Able to trace its roots back to the 1800s, P & O mainly cater for the UK market and sail most of the year from Southampton, including their world cruises. They do, however, operate some popular winter Caribbean cruises, with flights direct from regional airports where the luggage is checked in from airport to ship’s cabin.
P & O introduced its first new modern ship, specifically designed for the British market, in the form of the ‘new’ Oriana in 1995, at 69,000 tons & and carrying around 1800 guests with 800 crew. The ship includes a four storey atrium and waterfall with a Tiffany glass dome. For 2011 Oriana became an adult-only ship and received a refit including the addition of 27 cabins, a refurbished spa area, restaurants and show lounge. At the same time it will see the removal of the children’s area and alterations to the aft deck to make it more ‘adult’ friendly.
The larger half sister, the Aurora was introduced in 2000, an unusual feature being it’s large Crystal Pool area with a Skydome canopy which can be opened up when the suns appears. This ship caters for families and children during school holidays and carries around 1900 guests with 850 crew (76,000 tons). The Oceana, formerly Ocean Princess, was introduced in 2002 after a refit (built in 2000) and has large spacious public areas, many with large glass windows. This ship at 77,000 tons carries over 2000 guests and 900 crew.
In 2004, P & O introduced the brand new Arcadia, an adult only ship, noted for its spacious public rooms. It is 84,000 tons carrying around 2000 guests and 880 crew. The ‘new’ Adonia, formerly with Princess, was introduced in Spring 2011 and is only 30,000 tons carrying around 700 passengers and 380 crew; not to be confused with the previous Adonia formerly the Sea Princess which has since been returned to Princess. P & O and Princess (and others including Holland America) change names of vessels frequently and renaming both new ships and those being transferred with ‘old’ ship names sometimes causes some confusion. In the meantime Artemis is leaving the fleet in April 2011.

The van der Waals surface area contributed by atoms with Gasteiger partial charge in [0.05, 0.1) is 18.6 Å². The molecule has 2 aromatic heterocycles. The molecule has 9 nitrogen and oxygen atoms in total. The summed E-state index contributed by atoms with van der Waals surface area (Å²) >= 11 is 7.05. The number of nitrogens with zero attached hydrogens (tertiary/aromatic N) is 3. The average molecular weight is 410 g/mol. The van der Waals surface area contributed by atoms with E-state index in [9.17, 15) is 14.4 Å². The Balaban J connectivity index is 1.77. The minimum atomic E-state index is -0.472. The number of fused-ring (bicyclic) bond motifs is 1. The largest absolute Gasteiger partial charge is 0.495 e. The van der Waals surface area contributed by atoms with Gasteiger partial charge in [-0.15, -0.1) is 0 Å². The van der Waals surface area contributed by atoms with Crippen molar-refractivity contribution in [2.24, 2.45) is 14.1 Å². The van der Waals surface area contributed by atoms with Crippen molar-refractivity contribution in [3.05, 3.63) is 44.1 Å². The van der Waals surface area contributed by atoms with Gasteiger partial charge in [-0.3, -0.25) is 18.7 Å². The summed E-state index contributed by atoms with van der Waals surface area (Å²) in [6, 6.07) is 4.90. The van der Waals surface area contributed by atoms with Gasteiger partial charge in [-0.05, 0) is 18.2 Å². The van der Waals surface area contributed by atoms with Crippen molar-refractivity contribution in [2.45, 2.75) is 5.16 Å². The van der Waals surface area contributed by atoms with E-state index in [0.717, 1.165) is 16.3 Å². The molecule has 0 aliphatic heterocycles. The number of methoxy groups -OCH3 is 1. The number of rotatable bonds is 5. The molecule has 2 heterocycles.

The ‘new’ Adonia was originally a R – Renaissance Cruises ship before they became extinct – Oceania and Azamara Club claimed other ships of this class which were originally built in ‘country house style’. P&O Cruises have made Adonia their own by creating the clubby Anderson’s Bar where the casino used to be, and the bright Crow’s Nest, forward on Deck 10, with panoramic views. A further major alteration was to restaurants; the main Pacific Restaurant and the casual alternative, The Conservatory, are unchanged, but the two new alternative dining options are reported to be stunning; Marco Pierre White’s Ocean Grill (steaks, lobster and soufflés) is aft on Sun Deck. Sorrento, a new Italian Restaurant, is another special dining option, decorated in dazzling white with black and striped blinds. The Adonia is a much smaller and more intimate ship and is adult only which will appeal to many.
On the ships above, apart from the much smaller Adonia, dining in the main restaurants (Club Dining) is spread over two sittings, normally 6.30pm and 8.30pm; during the day you can choose to eat in the main dining room or the more casual options on each ship. Occasionally, breakfast and lunch in the main restaurants have to revert to two sittings when demand is high. Select Dining is available at a supplement for various types of restaurant which varies from ship to ship and includes speciality restaurants by Barry Rhodes on Arcadia and Oriana and on Ventura by Marco Pierre White. Freedom Dining, allowing guests to eat and dine when and with whom they want with no supplement, is available in the main restaurants on Oceana (as above), Ventura & Azura (see below).
The much larger Ventura was introduced in 2008 to target the younger market and families. The facilities include a 3D cinema and Scalextric at sea.
P & O’s latest ship. Azura, introduced in 2010, has been designed with adults and couples in mind, with a British ‘feel’, promising high quality service in a traditional yet modern atmosphere. The Retreat is an adult-only sun deck sanctuary. Some provision is made for families, with a dedicated room for Nintendo Wii, and children’s clubs divided into several age groups. It has many dining venues, including a new sophisticated Indian/Fusion restaurant, and a wine bar called the Glass House. There are 18 cabins built specifically for single guests. The ship features a giant cinema screen above its Aqua Pool similar to some of the Princess ships.
Both of these huge superliners are around 155,000 tons, carrying over 3000 guests with around 1200 crew.
Children’s facilities are available on Aurora, Oceana, Ventura and Azura with clubs and activities split into four different age groups from 2 to 17 years. During the evening there is a night nursery for children up to 5 years normally open from 6pm to 2am; parents are issued with pagers for contact purposes.
P&O has announced that it will expand its fleet with a 141,000 ton ship which will enter service in 2015. The as-yet-unnamed 3611 guest vessel will be the largest in the P&O Cruises fleet, as well as the largest cruise ship built specifically for the British market. P&O have reported ‘it will offer a stylish and innovative new design and an unprecedented number of passenger facilities, along with the brand’s classic and iconic features’. Specifications and new product innovations will be announced at a later date.
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Photo: Oceana at Grand Turk (RG) 74